In the heart of Chinatown's former red light district, two minutes walk from MRT underground station, Hotel 1929 offers funky retro-chic in a four-storey, light-filled heritage terrace, circa 1929, with vintage chairs in lobby (Eames, Jacobsen et al). Budget prices attract aspiring artists and architects, older backpackers and anyone in search of style at budget prices, good value considering the 32 compact rooms each have bold Marimekko fabrics, broadband, flat-screen TV, CD player and mosiac-tiled bathrooms. Don't miss out on the French-Asian fusion food at Embers restaurant, with its floor-to-ceiling plate-glass view over a bustling Chinatown street.
Novotel Clarke Quay $$$
177A River Valley Road (+65 6338 3333; www.novotel.com)
The success of this new Novotel rests on two masterstrokes — simple, elegant design and a convenient central location. This hotel — with its spacious top floor pool deck — overlooks the Singapore River and Clarke Quay with its lively restaurant strip. The rooms have flat-screen TVs, high-quality beds and the best big breakfasts for the price in town. Stretch the legs and make an evening of it by exploring the bars and restaurants of Clarke Quay.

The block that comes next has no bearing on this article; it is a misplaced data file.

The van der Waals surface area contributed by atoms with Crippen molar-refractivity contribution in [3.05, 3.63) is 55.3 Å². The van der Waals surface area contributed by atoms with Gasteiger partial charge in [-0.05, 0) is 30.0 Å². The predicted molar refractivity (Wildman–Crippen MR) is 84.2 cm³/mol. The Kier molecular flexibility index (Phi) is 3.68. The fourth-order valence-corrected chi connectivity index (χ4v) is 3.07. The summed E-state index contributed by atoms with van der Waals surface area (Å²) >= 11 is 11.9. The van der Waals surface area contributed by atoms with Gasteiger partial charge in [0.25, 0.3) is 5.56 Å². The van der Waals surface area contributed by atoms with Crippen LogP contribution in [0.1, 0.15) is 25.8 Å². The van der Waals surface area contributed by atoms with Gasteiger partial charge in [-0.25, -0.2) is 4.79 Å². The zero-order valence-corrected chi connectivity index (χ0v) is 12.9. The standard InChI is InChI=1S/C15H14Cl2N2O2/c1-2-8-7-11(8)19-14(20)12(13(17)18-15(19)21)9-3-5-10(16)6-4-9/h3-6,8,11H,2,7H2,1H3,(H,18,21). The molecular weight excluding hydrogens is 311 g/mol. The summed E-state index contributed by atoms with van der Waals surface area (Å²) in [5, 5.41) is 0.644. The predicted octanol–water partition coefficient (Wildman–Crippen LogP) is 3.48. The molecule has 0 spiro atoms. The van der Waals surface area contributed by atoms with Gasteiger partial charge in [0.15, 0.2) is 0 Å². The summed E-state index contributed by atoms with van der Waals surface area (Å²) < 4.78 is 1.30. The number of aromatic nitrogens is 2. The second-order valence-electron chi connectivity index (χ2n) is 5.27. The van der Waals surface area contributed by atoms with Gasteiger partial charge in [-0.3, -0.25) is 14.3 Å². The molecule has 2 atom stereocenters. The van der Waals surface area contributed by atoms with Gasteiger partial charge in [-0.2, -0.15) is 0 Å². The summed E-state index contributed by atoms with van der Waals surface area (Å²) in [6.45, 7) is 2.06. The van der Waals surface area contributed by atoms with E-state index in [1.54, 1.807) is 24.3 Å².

The Fullerton Hotel $$$$$
1 Fullerton Square (+65 6733 8388; www.fullertonhotel.com)
As exquisite as any Parisian palace hotel, this is the grand madam of Singapore's hotels. An independent, one-off establishment, The Fullerton's charisma and superb position make it the first choice of well-heeled globetrotters and business executives alike. Overlooking Marina Bay and the Singapore River, it's within easy walking distance of the city's colonial and business core. Once the central post office, it has been spectacularly converted into a five-star establishment with deluxe rooms that overlook the river, the bay and an internal courtyard. On a first-floor terrace is a lap pool and al fresco restaurant with intimate views of old Singapore — the perfect place for an early swim and breakfast before the humidity of the day builds up. Jade restaurant offers some of the most innovative Chinese cuisine in South-east Asia. It's sensational.